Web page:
New TX ‘Sanctuary City’ Law Faces Court Challenge

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Texas charged to the forefront of the immigration debate as Gov. Greg Abbott signed a “sanctuary cities” ban that lets police ask during routine stops whether someone is in the U.S. legally and threatens sheriffs with jail if they don’t cooperate with federal immigration agents, the Associated Press reports. Opponents vowed to challenge the law in court; they called it the nation’s toughest on immigrants since Arizona’s crackdown in 2010. Abbott signed the measure on Facebook Live last night without advance notice, which critics said was to avoid protesters. Abbott spokesman John Wittman said the bill was signed on social media because that’s “where most people are getting their news nowadays.”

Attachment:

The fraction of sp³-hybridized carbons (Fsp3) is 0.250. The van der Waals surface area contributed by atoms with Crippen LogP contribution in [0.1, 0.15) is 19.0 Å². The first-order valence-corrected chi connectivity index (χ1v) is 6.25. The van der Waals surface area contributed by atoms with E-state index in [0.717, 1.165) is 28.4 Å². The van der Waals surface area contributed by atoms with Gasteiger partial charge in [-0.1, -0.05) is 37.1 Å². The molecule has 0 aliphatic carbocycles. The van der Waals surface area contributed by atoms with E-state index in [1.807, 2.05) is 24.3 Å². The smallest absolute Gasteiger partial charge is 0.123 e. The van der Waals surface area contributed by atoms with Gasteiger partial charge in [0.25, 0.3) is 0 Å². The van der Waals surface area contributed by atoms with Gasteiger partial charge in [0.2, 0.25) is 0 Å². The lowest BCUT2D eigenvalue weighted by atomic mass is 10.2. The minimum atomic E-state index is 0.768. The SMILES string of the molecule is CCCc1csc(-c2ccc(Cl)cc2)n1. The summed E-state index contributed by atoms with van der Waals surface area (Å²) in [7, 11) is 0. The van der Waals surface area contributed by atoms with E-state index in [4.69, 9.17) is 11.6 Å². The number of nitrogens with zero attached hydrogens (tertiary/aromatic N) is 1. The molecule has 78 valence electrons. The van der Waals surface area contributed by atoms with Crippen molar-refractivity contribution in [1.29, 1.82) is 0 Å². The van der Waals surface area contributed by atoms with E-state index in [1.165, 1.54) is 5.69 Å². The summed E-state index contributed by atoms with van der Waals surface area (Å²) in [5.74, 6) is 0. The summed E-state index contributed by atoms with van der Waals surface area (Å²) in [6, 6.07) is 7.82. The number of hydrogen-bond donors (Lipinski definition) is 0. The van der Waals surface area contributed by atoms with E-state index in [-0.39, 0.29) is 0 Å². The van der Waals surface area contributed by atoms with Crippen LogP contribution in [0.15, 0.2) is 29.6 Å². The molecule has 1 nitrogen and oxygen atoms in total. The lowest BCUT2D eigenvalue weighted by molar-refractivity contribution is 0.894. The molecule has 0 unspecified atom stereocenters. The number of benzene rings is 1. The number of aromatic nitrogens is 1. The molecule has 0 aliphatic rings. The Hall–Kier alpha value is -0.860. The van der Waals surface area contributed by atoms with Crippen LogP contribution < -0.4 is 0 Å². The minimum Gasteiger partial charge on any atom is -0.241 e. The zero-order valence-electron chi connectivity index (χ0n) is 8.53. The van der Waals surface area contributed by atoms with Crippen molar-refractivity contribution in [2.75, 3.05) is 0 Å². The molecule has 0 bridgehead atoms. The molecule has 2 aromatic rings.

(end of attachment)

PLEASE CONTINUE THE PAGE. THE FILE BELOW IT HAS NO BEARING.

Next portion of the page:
The law allows police to inquire about the immigration status of anyone they detain, a situation that can range from arrest for a crime to being stopped for a traffic violation. It also requires police chiefs and sheriffs — under the threat of jail and removal from office — to comply with federal requests to hold criminal suspects for possible deportation. Republicans have a strong majority in the Legislature and shoved aside Democratic objections, even as President Trump’s efforts to withhold federal funding for sanctuary cities have hit roadblocks in federal courts.” Let’s face it, the reason why so many people come to America is because we are a nation of laws and Texas is doing its part to keep it that way,” Abbott said. Texas is the nation’s second most populous state. Critics say Hispanics will be subjected to racial profiling and predicted the law will have a chilling effect on immigrant families. The bill won’t take effect until Sept. 1. Terri Burke of the American Civil Liberties Union of Texas said “we will fight this assault in the courts” and the ballot box.

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